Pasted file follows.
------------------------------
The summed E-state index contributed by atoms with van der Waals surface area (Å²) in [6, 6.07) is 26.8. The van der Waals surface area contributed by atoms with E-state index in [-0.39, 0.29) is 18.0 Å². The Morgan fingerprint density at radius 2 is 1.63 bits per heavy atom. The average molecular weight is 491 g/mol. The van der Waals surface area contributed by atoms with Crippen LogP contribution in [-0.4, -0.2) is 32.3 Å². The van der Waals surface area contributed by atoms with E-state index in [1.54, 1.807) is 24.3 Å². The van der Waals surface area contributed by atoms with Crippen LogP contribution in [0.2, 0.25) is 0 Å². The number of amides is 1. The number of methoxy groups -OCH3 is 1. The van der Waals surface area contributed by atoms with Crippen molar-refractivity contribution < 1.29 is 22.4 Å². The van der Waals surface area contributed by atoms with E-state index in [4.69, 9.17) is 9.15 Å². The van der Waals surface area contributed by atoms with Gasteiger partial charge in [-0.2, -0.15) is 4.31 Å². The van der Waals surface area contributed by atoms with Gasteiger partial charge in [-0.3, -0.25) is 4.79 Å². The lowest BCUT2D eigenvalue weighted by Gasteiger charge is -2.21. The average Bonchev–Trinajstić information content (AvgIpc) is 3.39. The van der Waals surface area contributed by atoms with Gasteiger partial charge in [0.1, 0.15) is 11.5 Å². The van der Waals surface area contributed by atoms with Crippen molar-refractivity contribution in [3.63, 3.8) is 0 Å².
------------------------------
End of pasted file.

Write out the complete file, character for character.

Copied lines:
The summed E-state index contributed by atoms with van der Waals surface area (Å²) in [6, 6.07) is 26.8. The van der Waals surface area contributed by atoms with E-state index in [-0.39, 0.29) is 18.0 Å². The Morgan fingerprint density at radius 2 is 1.63 bits per heavy atom. The average molecular weight is 491 g/mol. The van der Waals surface area contributed by atoms with Crippen LogP contribution in [-0.4, -0.2) is 32.3 Å². The van der Waals surface area contributed by atoms with E-state index in [1.54, 1.807) is 24.3 Å². The van der Waals surface area contributed by atoms with Crippen LogP contribution in [0.2, 0.25) is 0 Å². The number of amides is 1. The number of methoxy groups -OCH3 is 1. The van der Waals surface area contributed by atoms with Crippen molar-refractivity contribution < 1.29 is 22.4 Å². The van der Waals surface area contributed by atoms with E-state index in [4.69, 9.17) is 9.15 Å². The van der Waals surface area contributed by atoms with Gasteiger partial charge in [-0.2, -0.15) is 4.31 Å². The van der Waals surface area contributed by atoms with Gasteiger partial charge in [-0.3, -0.25) is 4.79 Å². The lowest BCUT2D eigenvalue weighted by Gasteiger charge is -2.21. The average Bonchev–Trinajstić information content (AvgIpc) is 3.39. The van der Waals surface area contributed by atoms with Gasteiger partial charge in [0.1, 0.15) is 11.5 Å². The van der Waals surface area contributed by atoms with Crippen molar-refractivity contribution in [3.63, 3.8) is 0 Å².